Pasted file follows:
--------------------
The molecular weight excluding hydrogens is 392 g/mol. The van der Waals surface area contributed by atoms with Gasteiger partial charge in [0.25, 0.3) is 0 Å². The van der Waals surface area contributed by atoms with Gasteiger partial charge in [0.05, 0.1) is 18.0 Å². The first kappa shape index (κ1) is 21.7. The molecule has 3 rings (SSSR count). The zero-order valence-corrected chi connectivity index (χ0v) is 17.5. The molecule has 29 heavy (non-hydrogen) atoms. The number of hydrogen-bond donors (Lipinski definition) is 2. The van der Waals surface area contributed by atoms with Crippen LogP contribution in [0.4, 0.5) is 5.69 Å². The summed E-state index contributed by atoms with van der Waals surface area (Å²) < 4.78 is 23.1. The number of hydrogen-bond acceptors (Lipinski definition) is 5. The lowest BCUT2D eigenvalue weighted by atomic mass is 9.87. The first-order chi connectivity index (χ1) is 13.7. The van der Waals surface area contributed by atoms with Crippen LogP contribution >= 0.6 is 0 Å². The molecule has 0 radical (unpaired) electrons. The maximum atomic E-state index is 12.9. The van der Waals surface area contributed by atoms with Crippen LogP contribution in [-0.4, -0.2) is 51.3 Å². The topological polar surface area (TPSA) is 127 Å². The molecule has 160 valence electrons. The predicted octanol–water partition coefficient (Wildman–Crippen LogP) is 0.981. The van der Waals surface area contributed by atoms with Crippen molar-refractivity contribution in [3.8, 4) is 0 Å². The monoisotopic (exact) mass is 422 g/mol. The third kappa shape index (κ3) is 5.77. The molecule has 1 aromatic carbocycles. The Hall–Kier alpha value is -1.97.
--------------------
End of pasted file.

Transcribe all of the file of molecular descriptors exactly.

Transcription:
The molecular weight excluding hydrogens is 392 g/mol. The van der Waals surface area contributed by atoms with Gasteiger partial charge in [0.25, 0.3) is 0 Å². The van der Waals surface area contributed by atoms with Gasteiger partial charge in [0.05, 0.1) is 18.0 Å². The first kappa shape index (κ1) is 21.7. The molecule has 3 rings (SSSR count). The zero-order valence-corrected chi connectivity index (χ0v) is 17.5. The molecule has 29 heavy (non-hydrogen) atoms. The number of hydrogen-bond donors (Lipinski definition) is 2. The van der Waals surface area contributed by atoms with Crippen LogP contribution in [0.4, 0.5) is 5.69 Å². The summed E-state index contributed by atoms with van der Waals surface area (Å²) < 4.78 is 23.1. The number of hydrogen-bond acceptors (Lipinski definition) is 5. The lowest BCUT2D eigenvalue weighted by atomic mass is 9.87. The first-order chi connectivity index (χ1) is 13.7. The van der Waals surface area contributed by atoms with Crippen LogP contribution >= 0.6 is 0 Å². The molecule has 0 radical (unpaired) electrons. The maximum atomic E-state index is 12.9. The van der Waals surface area contributed by atoms with Crippen LogP contribution in [-0.4, -0.2) is 51.3 Å². The topological polar surface area (TPSA) is 127 Å². The molecule has 160 valence electrons. The predicted octanol–water partition coefficient (Wildman–Crippen LogP) is 0.981. The van der Waals surface area contributed by atoms with Crippen molar-refractivity contribution in [3.8, 4) is 0 Å². The monoisotopic (exact) mass is 422 g/mol. The third kappa shape index (κ3) is 5.77. The molecule has 1 aromatic carbocycles. The Hall–Kier alpha value is -1.97.